Trace Minerals

Inorganic compounds, minerals generally known as elements are essential for supporting the functioning of our body, such as contraction of muscles, production of hormones and transmissions of nerves. The great quantity of minerals, like magnesium and calcium that our body needs are called macro-minerals in the language of nutritionists. And those minerals needed in small quantities below 20 mg a day are known as trace minerals.

The 7 main dietary chemical elements present in greater amounts in our body are of the order, calcium, phosphorous, potassium, sulfur, sodium, chlorine, and magnesium. The most essential minor dietary elements or “trace” needed for life of mammals are cobalt, zinc, molybdenum, bromine, iron, copper, magnesium, iodine and selenium.

Calcium: Calcium whose chemical symbol is Ca and atomic No. 20 is a chemical element gray in color and soft. It is an alkaline metal of the earth, and, by mass, it is the fifth-most abundant element found in the crust of the earth.
Phosphorus: Phosphorus whose chemical symbol is P and atomic No, 15, is a chemical element that exists in two main forms – red phosphorus and white phosphorus – we do not find phosphorus on earth in the free form, because it is highly reactive.

Potassium: potassium whose chemical symbol is K and atomic No. 19, (potassium is derived from Neo-Latin “Kalium”) is an alkali metal, it is silvery-white in color, soft and rapidly gets oxidized when exposed to air. Besides, with water, it is highly reactive.

Sulphur or sulfur: Sulfur has a chemical symbol S has an atomic No. of 16. This non-metal is found in abundance and it is multivalent. Under ordinary circumstances, the atom sulfur combine to form cyclic Octatomic molecules whose symbol are S8

Sodium: Sodium whose chemical symbol is Na (derived from the Latin word Natrium) has an atomic No. of 11. Belongs to the group of alkali metals; it is a very reactive metal, silvery-white in color and soft to the touch. The only stable isotope of sodium is Na 23

Chlorine: Chlorine whose chemical symbol is Cl has an atomic No. 17. Chlorine belongs to the halogen family 17; it is the second lightest halogen after Fluorine.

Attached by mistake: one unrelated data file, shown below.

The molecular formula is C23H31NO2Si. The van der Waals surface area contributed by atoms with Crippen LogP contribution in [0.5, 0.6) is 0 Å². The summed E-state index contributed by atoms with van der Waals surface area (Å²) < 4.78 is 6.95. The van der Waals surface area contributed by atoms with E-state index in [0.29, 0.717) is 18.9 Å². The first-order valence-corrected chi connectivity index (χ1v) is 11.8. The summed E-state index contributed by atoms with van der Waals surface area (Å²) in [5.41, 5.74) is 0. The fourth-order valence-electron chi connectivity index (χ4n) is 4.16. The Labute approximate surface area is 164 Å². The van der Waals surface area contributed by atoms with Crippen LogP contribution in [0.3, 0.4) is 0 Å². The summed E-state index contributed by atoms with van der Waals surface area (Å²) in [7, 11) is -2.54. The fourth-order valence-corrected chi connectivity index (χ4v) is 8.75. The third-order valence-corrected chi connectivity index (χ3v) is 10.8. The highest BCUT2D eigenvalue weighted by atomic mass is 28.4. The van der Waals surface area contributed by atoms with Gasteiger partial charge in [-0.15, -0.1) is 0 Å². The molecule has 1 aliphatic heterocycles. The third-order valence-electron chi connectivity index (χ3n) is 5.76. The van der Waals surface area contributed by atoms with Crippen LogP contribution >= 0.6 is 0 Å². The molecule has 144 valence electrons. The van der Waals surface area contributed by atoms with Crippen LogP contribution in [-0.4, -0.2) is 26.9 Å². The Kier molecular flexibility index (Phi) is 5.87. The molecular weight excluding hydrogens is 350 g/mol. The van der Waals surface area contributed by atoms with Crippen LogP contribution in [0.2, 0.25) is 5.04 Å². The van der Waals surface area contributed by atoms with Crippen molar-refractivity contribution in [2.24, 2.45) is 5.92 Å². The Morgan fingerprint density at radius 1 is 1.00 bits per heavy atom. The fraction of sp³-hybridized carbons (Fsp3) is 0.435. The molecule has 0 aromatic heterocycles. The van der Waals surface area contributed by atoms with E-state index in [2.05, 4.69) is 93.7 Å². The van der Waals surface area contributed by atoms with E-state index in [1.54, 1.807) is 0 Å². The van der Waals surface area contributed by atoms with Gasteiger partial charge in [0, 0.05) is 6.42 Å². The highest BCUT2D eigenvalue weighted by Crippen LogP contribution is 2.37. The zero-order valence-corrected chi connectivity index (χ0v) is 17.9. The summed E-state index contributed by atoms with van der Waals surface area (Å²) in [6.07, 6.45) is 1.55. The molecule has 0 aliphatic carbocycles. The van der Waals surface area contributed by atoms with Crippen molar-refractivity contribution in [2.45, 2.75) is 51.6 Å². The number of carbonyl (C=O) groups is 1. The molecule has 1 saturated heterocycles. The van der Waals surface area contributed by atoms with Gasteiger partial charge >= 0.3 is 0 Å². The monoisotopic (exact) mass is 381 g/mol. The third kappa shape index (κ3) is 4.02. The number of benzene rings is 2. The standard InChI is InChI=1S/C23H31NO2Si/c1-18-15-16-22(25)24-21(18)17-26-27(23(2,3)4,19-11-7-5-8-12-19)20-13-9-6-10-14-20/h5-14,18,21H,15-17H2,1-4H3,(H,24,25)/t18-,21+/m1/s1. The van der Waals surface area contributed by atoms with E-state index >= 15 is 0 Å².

Magnesium: Magnesium, whose chemical symbol is Mg, has an atomic No. 12. This solid is shiny gray in color.

Iron: Iron whose chemical symbol is Fe is derived from the Latin word “Ferrum.” It has an atomic No. of 26. The element iron is a metal; it belongs to the first series of transition elements. By mass, it is the element that is found mostly on Earth, which forms the Major part of the Earth’s inner and outer core. Among the elements in the Earth’s crust, it stands in fourth place. In the human body, it has a vital role like carrying oxygen to every cell, brain development, improving immune functions and many more. The sources are spinach, bean, seeds, meat and whole wheat products.

Cobalt: Cobalt whose chemical symbol is Co has an atomic No. 27. Similar to the element nickel, this element cobalt too is found in the Earth’s crust only in the combined, chemical form, perhaps in the meager deposits that occur in the alloys of meteoric iron found in nature.

Copper: Copper, whose chemical symbol is Cu, derived from the Latin word Cuprum, it has an atomic No. 29. This element has high electrical and thermal conductivity; this metal is ductile in nature. It helps to develop connecting tissues and hemoglobin. This element is an important part of several enzymes and helps to produce energy in the cells of the human body. Nuts, organ meats, seafoods and seeds are the best source of copper.

Zinc: Zinc whose chemical symbol is Zn has an atomic No. 30. In the periodic tables, in the Group 12, zinc is the first element. When compared to magnesium, there are similarities to zinc, where their ions are of similar size and its one and only oxidation state is +2. Zinc has five stable isotopes and in the crust of the Earth, it is the 24th most abundant element. In the human body, Zinc plays an important part in supporting enzymatic reactions, utilize food and enhance cell reproduction. It also repairs the tissues and promotes tissue growth. It is an important element to maintain a healthy body and immune system. Lack of zinc in the daily diet can cause birth defects or growth retardation in children. The Zinc is found in eggs, nuts, meat, whole-grain items, peas and seeds.

Manganese: Manganese whose chemical symbol is Mn has an atomic number 25. In nature, we do not find it as a free element; it is frequently seen combined with iron and also with several other minerals. This metal Manganese is of industrial importance in alloys of metals, especially in stainless steel. Manganese is essential in the formation of strong bones and to increase metabolism. It increases the response and working of the immune system along with forming cartilage. Fruits, lentils, vegetables and whole grain items have a good source of manganese.